Noise/Vibrations: Being 100% rubber, naturally Polylast absorbs road noise and vibrations better than the other flooring choices. It provides lots of cushion and is slip resistant making it an ideal option for long hauls.

Heat Transfer: Polylast is a great insulator against heat and cold, your trailer will stay temperate and comfortable.

Maintenance: Cleaning Polylast is very easy. You just rinse it out and let it dry. Since it’s a porous material, moisture is able to drain through and the supporting floor with 5/16” holes drilled every 12” on center completes the drainage. This helps protect the integrity of your trailer bed. If the flooring is damaged however, it is very difficult to repair.

Cost: The main drawback is how expensive Polylast is. I’ve since quotes ranging from $10-16/ square foot and if it is damaged at any point it is very costly to fix.

WERM Horse Trailer Flooring

This product is very similar to Polylast in that it is also made of 100% recycled rubber, mixed with adhesive and applied to the trailer floor in the same way.

Durability: WERM floors are quite durable and since they completely seal off the trailer floor the trailer bed is well protected. However they are prone to being damaged by horses that paw in the trailer, so if your horse gets restless on hauls this might not be an ideal choice.

Noise/Vibrations: Noise/Vibration reduction is top notch and the cushion, non-slip flooring provides excellent support for your horse.

Heat Transfer: Because WERM is made from 100% rubber it will not transfer heat and protects against the cold.

Maintenance: Just like Polylast, you simply have to rinse out your trailer with a hose to clean it. The only concern is that if, for some reason, moisture does find its way under the WERM flooring it will corrode your trailer bed and make it unstable. Also keep in mind that if the flooring is damaged, it is very costly to have repairs done.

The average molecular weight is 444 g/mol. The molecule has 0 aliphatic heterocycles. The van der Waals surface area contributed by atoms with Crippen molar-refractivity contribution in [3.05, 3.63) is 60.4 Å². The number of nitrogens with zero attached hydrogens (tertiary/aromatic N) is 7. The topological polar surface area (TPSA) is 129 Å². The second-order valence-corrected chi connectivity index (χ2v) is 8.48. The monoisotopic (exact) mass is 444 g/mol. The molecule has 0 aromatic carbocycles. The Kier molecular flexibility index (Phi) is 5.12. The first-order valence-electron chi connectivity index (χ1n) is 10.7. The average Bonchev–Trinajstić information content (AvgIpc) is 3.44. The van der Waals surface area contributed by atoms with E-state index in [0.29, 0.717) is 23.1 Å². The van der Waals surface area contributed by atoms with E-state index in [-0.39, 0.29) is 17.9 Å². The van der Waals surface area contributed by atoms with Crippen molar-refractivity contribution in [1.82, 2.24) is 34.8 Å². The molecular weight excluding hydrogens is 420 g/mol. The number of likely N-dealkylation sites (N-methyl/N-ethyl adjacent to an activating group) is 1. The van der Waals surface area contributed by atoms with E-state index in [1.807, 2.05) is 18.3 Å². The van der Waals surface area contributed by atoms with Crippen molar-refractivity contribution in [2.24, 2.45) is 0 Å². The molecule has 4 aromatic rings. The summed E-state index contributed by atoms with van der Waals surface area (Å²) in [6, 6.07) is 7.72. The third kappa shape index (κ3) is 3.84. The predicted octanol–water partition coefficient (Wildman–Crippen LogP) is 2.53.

Cost: The starting cost is around $10/square foot, but the size and make of your trailer can affect the end cost.

Everyone has their own ideas when it comes to trailer flooring. Some people swear that their WERM floors are the best thing they ever did for their trailer, others love the value of Rumber. I’m a no frills kinda guy myself so I prefer wood flooring above all. Whatever you choose, just be sure to take good care of it and you’ll have a trailer floor that won’t let you down.

2 thoughts on “5 Horse Trailer Flooring Options – Pros And Cons”

  1. Thank you for this information. We have a trailer that we bought and found out the aluminum flooring had not been taken care of. So, my question is, can we install flooring (looking at the rumber) over top of the aluminum or do we have to remove the bad flooring first?
    If not, how do we go about removing the floor – it is 8 inch aluminum slats.
    If we have to remove the floor then we will only replace what is damaged but not sure where to find the product.